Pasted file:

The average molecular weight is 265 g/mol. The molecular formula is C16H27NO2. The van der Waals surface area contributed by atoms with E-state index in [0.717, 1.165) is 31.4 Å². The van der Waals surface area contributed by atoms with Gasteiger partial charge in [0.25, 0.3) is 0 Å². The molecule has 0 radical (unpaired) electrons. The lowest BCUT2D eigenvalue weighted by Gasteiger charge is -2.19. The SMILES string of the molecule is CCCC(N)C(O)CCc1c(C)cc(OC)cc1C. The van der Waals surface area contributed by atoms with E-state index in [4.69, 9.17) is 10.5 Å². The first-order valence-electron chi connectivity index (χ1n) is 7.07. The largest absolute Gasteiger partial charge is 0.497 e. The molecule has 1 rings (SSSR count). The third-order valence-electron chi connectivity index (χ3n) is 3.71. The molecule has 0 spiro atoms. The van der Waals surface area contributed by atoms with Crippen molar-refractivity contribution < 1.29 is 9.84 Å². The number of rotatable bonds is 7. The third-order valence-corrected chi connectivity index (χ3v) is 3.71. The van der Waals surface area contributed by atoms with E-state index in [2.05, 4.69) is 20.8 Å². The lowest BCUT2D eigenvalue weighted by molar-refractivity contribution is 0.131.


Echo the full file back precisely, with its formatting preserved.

The average molecular weight is 265 g/mol. The molecular formula is C16H27NO2. The van der Waals surface area contributed by atoms with E-state index in [0.717, 1.165) is 31.4 Å². The van der Waals surface area contributed by atoms with Gasteiger partial charge in [0.25, 0.3) is 0 Å². The molecule has 0 radical (unpaired) electrons. The lowest BCUT2D eigenvalue weighted by Gasteiger charge is -2.19. The SMILES string of the molecule is CCCC(N)C(O)CCc1c(C)cc(OC)cc1C. The van der Waals surface area contributed by atoms with E-state index in [4.69, 9.17) is 10.5 Å². The first-order valence-electron chi connectivity index (χ1n) is 7.07. The largest absolute Gasteiger partial charge is 0.497 e. The molecule has 1 rings (SSSR count). The third-order valence-electron chi connectivity index (χ3n) is 3.71. The molecule has 0 spiro atoms. The van der Waals surface area contributed by atoms with Crippen molar-refractivity contribution < 1.29 is 9.84 Å². The number of rotatable bonds is 7. The third-order valence-corrected chi connectivity index (χ3v) is 3.71. The van der Waals surface area contributed by atoms with E-state index in [2.05, 4.69) is 20.8 Å². The lowest BCUT2D eigenvalue weighted by molar-refractivity contribution is 0.131.